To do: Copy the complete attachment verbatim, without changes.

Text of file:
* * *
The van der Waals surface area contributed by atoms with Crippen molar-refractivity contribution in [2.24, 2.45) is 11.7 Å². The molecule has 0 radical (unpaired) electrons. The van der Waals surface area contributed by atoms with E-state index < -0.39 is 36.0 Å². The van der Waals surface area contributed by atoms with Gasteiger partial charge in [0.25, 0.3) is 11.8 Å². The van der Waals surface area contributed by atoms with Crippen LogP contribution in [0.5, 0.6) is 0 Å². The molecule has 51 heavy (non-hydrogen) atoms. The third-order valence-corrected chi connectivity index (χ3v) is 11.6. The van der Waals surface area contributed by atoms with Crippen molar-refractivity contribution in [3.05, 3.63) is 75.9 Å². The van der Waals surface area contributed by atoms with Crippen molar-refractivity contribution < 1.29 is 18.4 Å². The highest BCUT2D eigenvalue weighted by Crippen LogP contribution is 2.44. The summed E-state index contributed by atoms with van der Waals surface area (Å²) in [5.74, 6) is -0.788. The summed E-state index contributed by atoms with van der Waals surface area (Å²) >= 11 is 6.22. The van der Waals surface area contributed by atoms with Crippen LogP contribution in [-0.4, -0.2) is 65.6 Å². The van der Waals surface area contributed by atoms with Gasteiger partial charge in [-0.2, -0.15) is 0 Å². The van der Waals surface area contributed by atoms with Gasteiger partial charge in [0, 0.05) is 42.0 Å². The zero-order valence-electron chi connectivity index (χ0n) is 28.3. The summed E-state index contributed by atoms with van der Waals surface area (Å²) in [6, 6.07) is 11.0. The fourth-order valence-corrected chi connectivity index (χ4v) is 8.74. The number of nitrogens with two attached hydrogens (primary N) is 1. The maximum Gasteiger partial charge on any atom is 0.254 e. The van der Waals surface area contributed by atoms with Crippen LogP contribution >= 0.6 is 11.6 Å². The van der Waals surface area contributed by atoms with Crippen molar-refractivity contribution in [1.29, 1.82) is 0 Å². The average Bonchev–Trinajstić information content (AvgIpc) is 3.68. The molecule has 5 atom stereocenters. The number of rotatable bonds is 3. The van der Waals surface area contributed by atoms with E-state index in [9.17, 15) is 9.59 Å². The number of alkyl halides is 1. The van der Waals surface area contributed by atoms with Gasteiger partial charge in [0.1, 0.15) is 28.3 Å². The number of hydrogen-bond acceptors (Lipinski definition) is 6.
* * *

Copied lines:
The van der Waals surface area contributed by atoms with Crippen molar-refractivity contribution in [2.24, 2.45) is 11.7 Å². The molecule has 0 radical (unpaired) electrons. The van der Waals surface area contributed by atoms with E-state index < -0.39 is 36.0 Å². The van der Waals surface area contributed by atoms with Gasteiger partial charge in [0.25, 0.3) is 11.8 Å². The van der Waals surface area contributed by atoms with Crippen LogP contribution in [0.5, 0.6) is 0 Å². The molecule has 51 heavy (non-hydrogen) atoms. The third-order valence-corrected chi connectivity index (χ3v) is 11.6. The van der Waals surface area contributed by atoms with Crippen molar-refractivity contribution in [3.05, 3.63) is 75.9 Å². The van der Waals surface area contributed by atoms with Crippen molar-refractivity contribution < 1.29 is 18.4 Å². The highest BCUT2D eigenvalue weighted by Crippen LogP contribution is 2.44. The summed E-state index contributed by atoms with van der Waals surface area (Å²) in [5.74, 6) is -0.788. The summed E-state index contributed by atoms with van der Waals surface area (Å²) >= 11 is 6.22. The van der Waals surface area contributed by atoms with Crippen LogP contribution in [-0.4, -0.2) is 65.6 Å². The van der Waals surface area contributed by atoms with Gasteiger partial charge in [-0.2, -0.15) is 0 Å². The van der Waals surface area contributed by atoms with Gasteiger partial charge in [0, 0.05) is 42.0 Å². The zero-order valence-electron chi connectivity index (χ0n) is 28.3. The summed E-state index contributed by atoms with van der Waals surface area (Å²) in [6, 6.07) is 11.0. The fourth-order valence-corrected chi connectivity index (χ4v) is 8.74. The number of nitrogens with two attached hydrogens (primary N) is 1. The maximum Gasteiger partial charge on any atom is 0.254 e. The van der Waals surface area contributed by atoms with Crippen LogP contribution >= 0.6 is 11.6 Å². The van der Waals surface area contributed by atoms with Crippen molar-refractivity contribution in [1.29, 1.82) is 0 Å². The average Bonchev–Trinajstić information content (AvgIpc) is 3.68. The molecule has 5 atom stereocenters. The number of rotatable bonds is 3. The van der Waals surface area contributed by atoms with E-state index in [9.17, 15) is 9.59 Å². The number of alkyl halides is 1. The van der Waals surface area contributed by atoms with Gasteiger partial charge in [0.1, 0.15) is 28.3 Å². The number of hydrogen-bond acceptors (Lipinski definition) is 6.